A digital first approach to curriculum design and delivery — Part 2

Here’s the second post following the workshop held at ALT-C in September 2015. Whilst it was the first TEL conference that I’ve spoken at, on reflection I was a little out of my depth and although I really valued the experience, there were a few lessons to be learnt for next time.

I think it reads well, but doesn’t entirely translate to a workshop. I also think that I’m a little out of date with my topic, as some people reminded me at the workshop — we’ve moved on. My own challenge was to tackle something that pushed me in terms of my specialism. I’m someone working to create media for learning and research, but I wanted to touch on some of the issues that we’re facing in implementing technology into education.

I thought it would be good to put this up whilst I’m spending a few days thinking about a paper that I’d like to submit for this year’s conference. Your comments as always are welcome.


Does a digital first approach offer institutions and individual educators a compelling story to support change both in their own practice and in the delivery of their teaching & learning?

Everyone from the “British Government to Starbucks is restructuring for the digital age”; a digital first approach is fast-becoming this ubiquitous phrase, from marketing to journalism to government, business strategies are being reformulated and planned to lead with a digital strategy, not just as a desire but as a first principle, as a progressive way to engage with audiences and users. Perhaps educators could benefit from being digital first, to better engage with learners, researchers and those in enterprise?

The following paper explores how we as educators might adopt the language of digital strategists to facilitate change amongst our institutions and whether parallels can be drawn in the way those in Marketing, Design or Journalism. tackled a changing landscape and those in Education.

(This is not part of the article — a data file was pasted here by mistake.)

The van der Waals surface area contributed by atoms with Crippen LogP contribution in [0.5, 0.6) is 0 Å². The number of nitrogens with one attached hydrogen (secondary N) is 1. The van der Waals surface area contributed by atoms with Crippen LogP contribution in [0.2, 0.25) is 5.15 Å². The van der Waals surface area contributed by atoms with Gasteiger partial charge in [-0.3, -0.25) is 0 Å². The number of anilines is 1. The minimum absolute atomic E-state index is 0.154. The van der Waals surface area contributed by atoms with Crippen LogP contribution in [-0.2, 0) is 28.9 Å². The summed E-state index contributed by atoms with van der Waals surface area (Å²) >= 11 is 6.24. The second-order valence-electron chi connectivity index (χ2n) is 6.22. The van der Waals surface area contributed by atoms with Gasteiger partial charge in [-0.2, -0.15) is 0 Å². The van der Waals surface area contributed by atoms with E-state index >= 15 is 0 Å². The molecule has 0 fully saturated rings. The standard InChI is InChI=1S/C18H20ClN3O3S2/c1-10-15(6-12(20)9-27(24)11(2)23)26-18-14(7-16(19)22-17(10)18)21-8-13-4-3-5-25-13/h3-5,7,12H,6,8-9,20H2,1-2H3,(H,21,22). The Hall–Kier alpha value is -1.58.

A digital first strategy does not denote “only-digital”, instead it ensures an understanding of online or web accessible content, digital audio file, digital video or other digital media, that is enhanced through analogue means, for instance public talk, print literature, performance, seminar or object. In this way we see parallels in the adoption of flipped learning or blended delivery, with an emphasis on a changed approach to curriculum design and delivery. Digital suggests a new landscape, one of experiential design, agile project management and iteration, big data, MOOCs, journey mapping, social connectivism, hacking and mashing.

Learning design that implements the digital first principle could offer an opportunity to create a course that is blended, flips learning, uses contact hours more effectively; takes every opportunity for active learning; backed by consistent learning objectives, stretches and challenges, employs a variety of assessment tools and builds on two-way feedback. In this paper we will focus on Curriculum Design and Delivery as an example of where a Digital first approach could be readily adopted.

An educational institution might adopt a digital first approach for many of the same reasons a newspaper or marketing agency might, for instance it might see it as a progressive approach, an effective method of packaging “change” or it could be a recognisable and accessible concept that those in education can adopt just as easily, a common narrative for change, tackling head on the need for digital literacies and digital confidence as highlighted by ALT and JISC.


Delegates attending this session will explore how they could adopt this approach within their own institutions, addressing affordances and challenges. A proposed activity would include the opportunity to create a process for implementing a digital first approach to curriculum design. How would you begin? What would you need? What would a course designed in this way feel like? Using the The Post-it® Plus App to capture ideas, delegates would take the first steps to implementing this new approach.


ALT survey on the effective use of learning technology in …